The new short film Tallahassee explores “the crushing solitude of lying” about a family member’s mental illness, Yasmine Al-Sayyad writes in The New Yorker. “The tenderness in [the] family is still heartbreaking to observe. Everyone is trying to protect one another from worry and distress, but they are ultimately not getting or giving the help that they need.” The screenwriter, psychologist Hala Alyan, tells Al-Sayyad she sees echoes of her own family in the film: “Sometimes I wonder, ‘Is it an allergy to sadness? Or is it having experienced so much of it that this is survival—you put lipstick on because life is not going to get any easier?’”

Mental health professionals are worrying about yet another concerning trend on the social media platform TikTok: Youth posting videos in which they diagnose themselves with mental illness. “If you attempt to self-diagnose, you can misdiagnose yourself and therefore you seek the wrong treatment or you’re not seeking treatment at all because you don’t know what you have,” Dr. Robin Hawks, a professor of psychology and human services at Blue Ridge Community College, tells WHSV-TV in Virginia.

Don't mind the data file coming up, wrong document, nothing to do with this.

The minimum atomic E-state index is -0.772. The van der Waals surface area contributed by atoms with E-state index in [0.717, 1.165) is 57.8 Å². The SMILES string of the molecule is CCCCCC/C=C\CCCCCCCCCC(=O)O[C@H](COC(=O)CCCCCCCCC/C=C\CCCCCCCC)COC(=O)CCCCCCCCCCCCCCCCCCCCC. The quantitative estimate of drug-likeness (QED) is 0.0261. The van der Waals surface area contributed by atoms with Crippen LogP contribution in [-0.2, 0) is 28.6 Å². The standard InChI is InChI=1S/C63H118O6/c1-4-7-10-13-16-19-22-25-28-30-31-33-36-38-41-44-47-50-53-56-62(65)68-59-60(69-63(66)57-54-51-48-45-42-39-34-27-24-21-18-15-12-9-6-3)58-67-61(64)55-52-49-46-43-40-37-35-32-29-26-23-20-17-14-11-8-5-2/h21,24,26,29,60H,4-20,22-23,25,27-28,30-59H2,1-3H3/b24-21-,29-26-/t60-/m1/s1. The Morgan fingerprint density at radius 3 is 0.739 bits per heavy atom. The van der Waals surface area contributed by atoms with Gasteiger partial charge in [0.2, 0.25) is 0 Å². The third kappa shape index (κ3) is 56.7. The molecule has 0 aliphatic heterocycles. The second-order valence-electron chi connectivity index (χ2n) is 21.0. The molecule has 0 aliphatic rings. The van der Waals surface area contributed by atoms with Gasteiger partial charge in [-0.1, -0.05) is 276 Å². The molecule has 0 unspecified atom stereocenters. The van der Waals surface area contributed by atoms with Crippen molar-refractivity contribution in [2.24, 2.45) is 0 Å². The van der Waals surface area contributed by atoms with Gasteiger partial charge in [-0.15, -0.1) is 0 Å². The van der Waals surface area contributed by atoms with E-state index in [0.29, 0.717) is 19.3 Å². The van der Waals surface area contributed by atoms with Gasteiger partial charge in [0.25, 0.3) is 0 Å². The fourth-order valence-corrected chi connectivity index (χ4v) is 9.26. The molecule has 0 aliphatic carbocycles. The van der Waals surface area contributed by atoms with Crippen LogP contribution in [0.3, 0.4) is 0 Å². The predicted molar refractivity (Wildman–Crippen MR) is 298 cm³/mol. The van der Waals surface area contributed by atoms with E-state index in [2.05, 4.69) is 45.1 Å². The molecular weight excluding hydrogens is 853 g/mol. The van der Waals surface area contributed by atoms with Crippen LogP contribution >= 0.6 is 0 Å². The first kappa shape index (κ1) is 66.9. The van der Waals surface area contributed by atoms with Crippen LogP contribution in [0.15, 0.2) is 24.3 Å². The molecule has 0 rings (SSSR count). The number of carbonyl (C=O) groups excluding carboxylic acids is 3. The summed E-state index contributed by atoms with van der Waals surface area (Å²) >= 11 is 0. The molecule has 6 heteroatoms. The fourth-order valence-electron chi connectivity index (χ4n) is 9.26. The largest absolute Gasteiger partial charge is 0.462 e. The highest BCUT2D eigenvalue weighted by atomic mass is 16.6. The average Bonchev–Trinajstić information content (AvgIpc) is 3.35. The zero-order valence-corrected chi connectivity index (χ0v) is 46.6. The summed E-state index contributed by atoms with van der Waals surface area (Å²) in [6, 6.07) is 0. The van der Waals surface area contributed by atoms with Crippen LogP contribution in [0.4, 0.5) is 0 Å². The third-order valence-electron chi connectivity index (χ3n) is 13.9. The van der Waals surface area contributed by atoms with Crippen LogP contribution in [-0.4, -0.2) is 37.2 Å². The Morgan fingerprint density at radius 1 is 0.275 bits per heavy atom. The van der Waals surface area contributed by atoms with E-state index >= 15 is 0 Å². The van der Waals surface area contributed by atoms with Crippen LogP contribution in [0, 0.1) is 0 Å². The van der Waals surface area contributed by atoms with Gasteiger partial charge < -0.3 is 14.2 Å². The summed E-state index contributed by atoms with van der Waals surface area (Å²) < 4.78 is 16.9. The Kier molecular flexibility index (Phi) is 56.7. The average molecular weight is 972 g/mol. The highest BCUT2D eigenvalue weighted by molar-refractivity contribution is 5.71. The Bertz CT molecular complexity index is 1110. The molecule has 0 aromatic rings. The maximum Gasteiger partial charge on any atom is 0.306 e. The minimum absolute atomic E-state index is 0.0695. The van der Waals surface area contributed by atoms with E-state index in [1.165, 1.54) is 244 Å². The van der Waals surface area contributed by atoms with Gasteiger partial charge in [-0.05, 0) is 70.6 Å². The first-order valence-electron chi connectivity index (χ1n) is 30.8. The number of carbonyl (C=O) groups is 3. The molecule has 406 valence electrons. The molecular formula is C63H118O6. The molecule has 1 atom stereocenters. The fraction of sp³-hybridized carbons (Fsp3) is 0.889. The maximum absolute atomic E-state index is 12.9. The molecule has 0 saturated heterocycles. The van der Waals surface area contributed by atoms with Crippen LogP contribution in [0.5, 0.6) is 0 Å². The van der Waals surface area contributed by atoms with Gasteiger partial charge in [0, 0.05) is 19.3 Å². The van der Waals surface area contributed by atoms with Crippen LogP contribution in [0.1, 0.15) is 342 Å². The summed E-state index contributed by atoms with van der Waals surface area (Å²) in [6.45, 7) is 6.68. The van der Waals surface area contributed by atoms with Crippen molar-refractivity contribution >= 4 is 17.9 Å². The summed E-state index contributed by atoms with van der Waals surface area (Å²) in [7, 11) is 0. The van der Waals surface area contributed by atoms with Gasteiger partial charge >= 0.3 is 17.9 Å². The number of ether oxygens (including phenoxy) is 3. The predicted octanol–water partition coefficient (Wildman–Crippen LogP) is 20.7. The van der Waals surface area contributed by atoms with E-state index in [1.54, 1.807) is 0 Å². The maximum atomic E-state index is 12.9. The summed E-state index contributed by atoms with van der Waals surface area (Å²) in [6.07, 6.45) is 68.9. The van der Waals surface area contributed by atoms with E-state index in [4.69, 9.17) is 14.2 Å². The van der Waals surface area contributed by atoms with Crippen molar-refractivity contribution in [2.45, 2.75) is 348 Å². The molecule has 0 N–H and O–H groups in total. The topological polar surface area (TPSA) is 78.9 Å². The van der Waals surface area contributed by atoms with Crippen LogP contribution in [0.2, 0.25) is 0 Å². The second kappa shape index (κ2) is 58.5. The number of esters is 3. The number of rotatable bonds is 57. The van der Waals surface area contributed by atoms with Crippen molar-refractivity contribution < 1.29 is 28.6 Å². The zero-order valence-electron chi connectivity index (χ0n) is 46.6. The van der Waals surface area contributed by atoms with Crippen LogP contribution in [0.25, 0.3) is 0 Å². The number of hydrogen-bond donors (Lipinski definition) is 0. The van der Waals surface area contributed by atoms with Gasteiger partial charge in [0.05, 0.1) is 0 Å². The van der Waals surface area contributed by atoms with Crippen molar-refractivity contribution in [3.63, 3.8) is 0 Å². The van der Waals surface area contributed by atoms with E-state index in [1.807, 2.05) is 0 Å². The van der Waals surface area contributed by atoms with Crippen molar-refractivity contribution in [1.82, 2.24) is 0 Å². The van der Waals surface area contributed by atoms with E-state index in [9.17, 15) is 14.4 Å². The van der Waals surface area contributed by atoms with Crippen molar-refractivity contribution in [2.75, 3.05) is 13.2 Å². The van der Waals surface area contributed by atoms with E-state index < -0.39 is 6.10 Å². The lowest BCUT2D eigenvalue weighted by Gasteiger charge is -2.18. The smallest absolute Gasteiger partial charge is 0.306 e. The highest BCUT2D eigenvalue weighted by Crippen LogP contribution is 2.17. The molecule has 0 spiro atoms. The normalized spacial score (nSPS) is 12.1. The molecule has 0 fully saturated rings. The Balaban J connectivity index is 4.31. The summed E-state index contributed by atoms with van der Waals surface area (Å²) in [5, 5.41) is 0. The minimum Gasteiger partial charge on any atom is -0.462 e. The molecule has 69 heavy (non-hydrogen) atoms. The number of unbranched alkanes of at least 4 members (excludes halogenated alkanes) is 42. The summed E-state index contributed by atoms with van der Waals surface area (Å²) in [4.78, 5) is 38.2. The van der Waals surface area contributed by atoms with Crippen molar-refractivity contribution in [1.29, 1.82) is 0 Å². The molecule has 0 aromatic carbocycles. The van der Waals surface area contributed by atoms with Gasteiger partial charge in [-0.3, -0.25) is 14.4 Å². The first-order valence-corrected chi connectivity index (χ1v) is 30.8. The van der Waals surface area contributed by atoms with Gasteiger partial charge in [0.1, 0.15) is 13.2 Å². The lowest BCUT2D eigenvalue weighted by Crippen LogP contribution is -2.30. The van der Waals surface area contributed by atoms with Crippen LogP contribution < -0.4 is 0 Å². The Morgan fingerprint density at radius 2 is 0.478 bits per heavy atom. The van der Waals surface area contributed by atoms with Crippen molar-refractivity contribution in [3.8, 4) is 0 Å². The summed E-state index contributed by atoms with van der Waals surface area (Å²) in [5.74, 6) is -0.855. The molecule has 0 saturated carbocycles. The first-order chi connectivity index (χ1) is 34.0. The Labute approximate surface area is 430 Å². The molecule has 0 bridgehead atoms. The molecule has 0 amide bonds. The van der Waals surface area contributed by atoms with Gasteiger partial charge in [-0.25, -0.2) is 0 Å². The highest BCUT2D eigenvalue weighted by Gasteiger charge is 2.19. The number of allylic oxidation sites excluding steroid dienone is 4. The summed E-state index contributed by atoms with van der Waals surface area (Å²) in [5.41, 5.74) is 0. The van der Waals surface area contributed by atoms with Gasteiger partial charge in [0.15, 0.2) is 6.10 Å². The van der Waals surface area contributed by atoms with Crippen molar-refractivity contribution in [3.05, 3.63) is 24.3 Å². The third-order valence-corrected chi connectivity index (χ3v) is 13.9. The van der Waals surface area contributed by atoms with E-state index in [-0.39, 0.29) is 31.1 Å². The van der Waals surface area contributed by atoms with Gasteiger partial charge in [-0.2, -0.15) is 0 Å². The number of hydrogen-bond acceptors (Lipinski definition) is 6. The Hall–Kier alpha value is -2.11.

Some newly trained therapists in California are eager to help relieve the state’s shortage of mental health workers, but licensing delays are holding them back. The LAist reports that the average time to process a request for the licensed Marriage and Family Therapist exam in the period from July through September of 2021, for example, was roughly 6 months – about two and a half times longer than in 2018. “(There is) so much emotional pain in our country right now, I don’t care what side of the line you fall on politically, people are suffering and we’re unable to help them,” said one would-be therapist.

If you or anyone you know is considering suicide, call the National Suicide Prevention Lifeline at 1-800-273-8255. And if you’re a veteran, press 1.

Research Roundup: Nudges for Change, Screen Time for Kids